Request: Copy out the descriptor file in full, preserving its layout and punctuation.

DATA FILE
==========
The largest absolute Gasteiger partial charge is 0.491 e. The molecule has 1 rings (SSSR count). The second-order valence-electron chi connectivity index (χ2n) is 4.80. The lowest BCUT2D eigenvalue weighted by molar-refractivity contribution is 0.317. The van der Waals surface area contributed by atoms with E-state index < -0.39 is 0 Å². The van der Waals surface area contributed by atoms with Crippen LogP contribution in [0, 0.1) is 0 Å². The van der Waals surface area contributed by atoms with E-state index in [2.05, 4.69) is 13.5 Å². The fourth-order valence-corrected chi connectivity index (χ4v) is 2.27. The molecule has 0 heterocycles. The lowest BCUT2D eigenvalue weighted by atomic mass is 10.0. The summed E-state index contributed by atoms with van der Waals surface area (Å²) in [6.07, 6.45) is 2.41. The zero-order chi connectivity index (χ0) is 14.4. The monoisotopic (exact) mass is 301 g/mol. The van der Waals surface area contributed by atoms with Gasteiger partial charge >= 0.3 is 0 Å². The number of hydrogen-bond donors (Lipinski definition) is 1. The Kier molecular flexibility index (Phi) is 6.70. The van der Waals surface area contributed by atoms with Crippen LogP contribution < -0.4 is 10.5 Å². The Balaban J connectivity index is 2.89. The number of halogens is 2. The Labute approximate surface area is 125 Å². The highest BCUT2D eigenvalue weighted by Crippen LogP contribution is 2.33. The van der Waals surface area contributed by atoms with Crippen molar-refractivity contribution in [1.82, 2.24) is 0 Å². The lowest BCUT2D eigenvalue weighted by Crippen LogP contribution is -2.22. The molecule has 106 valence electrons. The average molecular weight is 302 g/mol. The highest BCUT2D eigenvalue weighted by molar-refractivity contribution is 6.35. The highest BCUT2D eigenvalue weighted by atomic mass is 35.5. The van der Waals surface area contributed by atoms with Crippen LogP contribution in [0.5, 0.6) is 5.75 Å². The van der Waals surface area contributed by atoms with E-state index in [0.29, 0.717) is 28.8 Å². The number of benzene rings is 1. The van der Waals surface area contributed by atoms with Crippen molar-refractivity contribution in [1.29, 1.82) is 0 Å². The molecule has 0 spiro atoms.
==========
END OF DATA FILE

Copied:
The largest absolute Gasteiger partial charge is 0.491 e. The molecule has 1 rings (SSSR count). The second-order valence-electron chi connectivity index (χ2n) is 4.80. The lowest BCUT2D eigenvalue weighted by molar-refractivity contribution is 0.317. The van der Waals surface area contributed by atoms with E-state index < -0.39 is 0 Å². The van der Waals surface area contributed by atoms with Crippen LogP contribution in [0, 0.1) is 0 Å². The van der Waals surface area contributed by atoms with E-state index in [2.05, 4.69) is 13.5 Å². The fourth-order valence-corrected chi connectivity index (χ4v) is 2.27. The molecule has 0 heterocycles. The lowest BCUT2D eigenvalue weighted by atomic mass is 10.0. The summed E-state index contributed by atoms with van der Waals surface area (Å²) in [6.07, 6.45) is 2.41. The zero-order chi connectivity index (χ0) is 14.4. The monoisotopic (exact) mass is 301 g/mol. The van der Waals surface area contributed by atoms with Gasteiger partial charge >= 0.3 is 0 Å². The number of hydrogen-bond donors (Lipinski definition) is 1. The Kier molecular flexibility index (Phi) is 6.70. The van der Waals surface area contributed by atoms with Crippen LogP contribution < -0.4 is 10.5 Å². The Balaban J connectivity index is 2.89. The number of halogens is 2. The Labute approximate surface area is 125 Å². The highest BCUT2D eigenvalue weighted by Crippen LogP contribution is 2.33. The van der Waals surface area contributed by atoms with Crippen molar-refractivity contribution in [1.82, 2.24) is 0 Å². The lowest BCUT2D eigenvalue weighted by Crippen LogP contribution is -2.22. The molecule has 106 valence electrons. The average molecular weight is 302 g/mol. The highest BCUT2D eigenvalue weighted by molar-refractivity contribution is 6.35. The highest BCUT2D eigenvalue weighted by atomic mass is 35.5. The van der Waals surface area contributed by atoms with Crippen LogP contribution in [0.5, 0.6) is 5.75 Å². The van der Waals surface area contributed by atoms with E-state index in [0.29, 0.717) is 28.8 Å². The number of benzene rings is 1. The van der Waals surface area contributed by atoms with Crippen molar-refractivity contribution in [1.29, 1.82) is 0 Å². The molecule has 0 spiro atoms.